“I consciously and intentionally did it after the Famous Five as a way to give it value,” Gehl said. “It was more of a political strategy and it wasn’t even fun to do that. It was something we had to do. I think some people were actually annoyed by this, or angry because they said things like, “Who chose you?” It was a political strategy. We weren’t going to seek consensus among aboriginal women.

The Canadian Feminist Alliance for International Action expanded the group to the Famous Indigenous Six, removing Earley, who had passed away, and adding former Senators Lillian Eva Dyck and Gehl.

“I was certainly happy and proud to be included…. If I were excluded, I would be very sad. I would feel deprived of my rights because I have worked a lot on the issue. So how do I feel about it? I have the impression that this is something that we created, that we put ourselves in the spotlight in order to give ideology a motto in the collective consciousness. It wasn’t about me. It’s still not about me, ”Gehl said.

Gehl is clear that this was a fight she fought because she felt that the policy that excluded her from obtaining status “was immoral and that they were harming Indigenous mothers and children and I had to anyway do something with my life. And why not serve Indigenous mothers and children? I don’t like it taking so long. I’m actually quite unhappy that it took so long. I think my lawsuit illustrates how far Canada will go to deny indigenous peoples who they are and to target mothers and children. ”

Gehl says some tough decisions had to be made during the fight and not everyone got it. Sometimes she felt lonely and undermined.

“People are emotional. These aren’t necessarily political strategists who understand how difficult it is to gain power and some of the tough decisions you have to make to get there. But not just that, how pissed off you can be, ”she said.

One criticism Gehl faced constantly was that she was fighting for her status under the Indian Act, a colonial construction. She was called “Colonial Indian”.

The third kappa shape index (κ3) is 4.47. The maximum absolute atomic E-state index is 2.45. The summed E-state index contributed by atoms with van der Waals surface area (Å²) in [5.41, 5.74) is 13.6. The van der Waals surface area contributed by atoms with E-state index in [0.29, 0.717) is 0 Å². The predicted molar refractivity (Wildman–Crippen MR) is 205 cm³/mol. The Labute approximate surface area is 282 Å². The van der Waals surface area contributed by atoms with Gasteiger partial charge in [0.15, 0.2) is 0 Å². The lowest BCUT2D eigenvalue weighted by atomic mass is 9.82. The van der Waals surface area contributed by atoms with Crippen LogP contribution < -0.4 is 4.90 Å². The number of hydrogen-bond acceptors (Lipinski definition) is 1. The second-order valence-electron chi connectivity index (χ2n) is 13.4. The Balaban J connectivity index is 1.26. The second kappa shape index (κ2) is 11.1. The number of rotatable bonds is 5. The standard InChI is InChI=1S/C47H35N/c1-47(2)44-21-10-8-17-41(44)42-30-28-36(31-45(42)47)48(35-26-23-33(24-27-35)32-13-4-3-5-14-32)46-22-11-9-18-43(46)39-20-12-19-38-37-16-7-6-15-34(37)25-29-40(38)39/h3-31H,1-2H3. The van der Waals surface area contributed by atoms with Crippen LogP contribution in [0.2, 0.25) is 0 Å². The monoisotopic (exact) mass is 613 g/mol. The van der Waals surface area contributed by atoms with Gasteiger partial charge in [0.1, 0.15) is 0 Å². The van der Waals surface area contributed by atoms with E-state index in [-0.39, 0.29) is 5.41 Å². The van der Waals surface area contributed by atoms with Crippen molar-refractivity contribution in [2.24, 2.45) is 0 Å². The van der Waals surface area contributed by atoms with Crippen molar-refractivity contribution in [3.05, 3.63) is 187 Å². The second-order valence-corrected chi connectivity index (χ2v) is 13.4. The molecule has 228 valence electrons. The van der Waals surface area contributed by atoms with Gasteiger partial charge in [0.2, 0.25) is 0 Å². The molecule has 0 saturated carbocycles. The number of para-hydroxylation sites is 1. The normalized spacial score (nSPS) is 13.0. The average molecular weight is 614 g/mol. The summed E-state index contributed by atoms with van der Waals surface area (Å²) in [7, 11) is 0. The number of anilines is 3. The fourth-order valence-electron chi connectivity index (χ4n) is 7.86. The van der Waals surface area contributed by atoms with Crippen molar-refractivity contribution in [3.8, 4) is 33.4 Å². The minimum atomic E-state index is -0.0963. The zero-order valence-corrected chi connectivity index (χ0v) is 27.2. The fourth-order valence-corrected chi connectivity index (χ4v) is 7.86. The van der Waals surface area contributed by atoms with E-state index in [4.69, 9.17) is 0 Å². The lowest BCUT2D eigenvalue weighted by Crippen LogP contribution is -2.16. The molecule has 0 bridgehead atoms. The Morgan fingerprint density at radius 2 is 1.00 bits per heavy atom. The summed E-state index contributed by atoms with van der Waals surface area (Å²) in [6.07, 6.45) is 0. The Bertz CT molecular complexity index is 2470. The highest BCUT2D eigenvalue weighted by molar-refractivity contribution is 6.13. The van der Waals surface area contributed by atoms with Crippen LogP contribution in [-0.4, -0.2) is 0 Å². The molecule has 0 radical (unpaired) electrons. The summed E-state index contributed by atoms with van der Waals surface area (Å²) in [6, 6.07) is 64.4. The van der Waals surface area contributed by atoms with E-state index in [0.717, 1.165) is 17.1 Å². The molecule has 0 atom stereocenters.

She points out that many young mothers depend on the Indian Act for health and other benefits.

“Taking care of them doesn’t make me have a critical colonial mindset. This means that there are people who are very dependent on Indian status registration and there is no reason why I cannot be concerned about it and understand that the Indian Act is problematic and that we are getting out of the Indian Act, ”she said.

But “tying up his agency” for so long was not what Gehl was looking for. In fact, she calls it ‘life sucking stuff’.

However, she asks, when would have been a good time to quit? Five years or 10 years or 15 years in battle?

“At some point, when you’re 15, you’re not going to quit. If I stopped it would mean that another woman, mother, would have to take it back, ”Gehl said.

In the book’s preface, Mary Eberts, legal counsel to Gehl in his legal case, writes: “The book is unique because it is the only full first-person account of a leading case on discrimination in the United States. respect for women in the Indian Act of Canada. Gehl v Canada is the fifth in a series of legal challenges emblematic of Canada’s long-standing attempt to assimilate Indigenous peoples by expelling Status Indian women from their communities.

While the book may be unique, Gehl says it certainly wasn’t therapeutic to write.

“It was terrible. It was miserable. I don’t feel that joy and pride of being a Famous Six. It was an entirely miserable process going through genocide, ”she said.

Gehl v. Canada: Challenging Sex Discrimination in the Indian Act is published by University of Regina Press and is available at https://uofrpress.ca/Books/G/Gehl-v-Canada.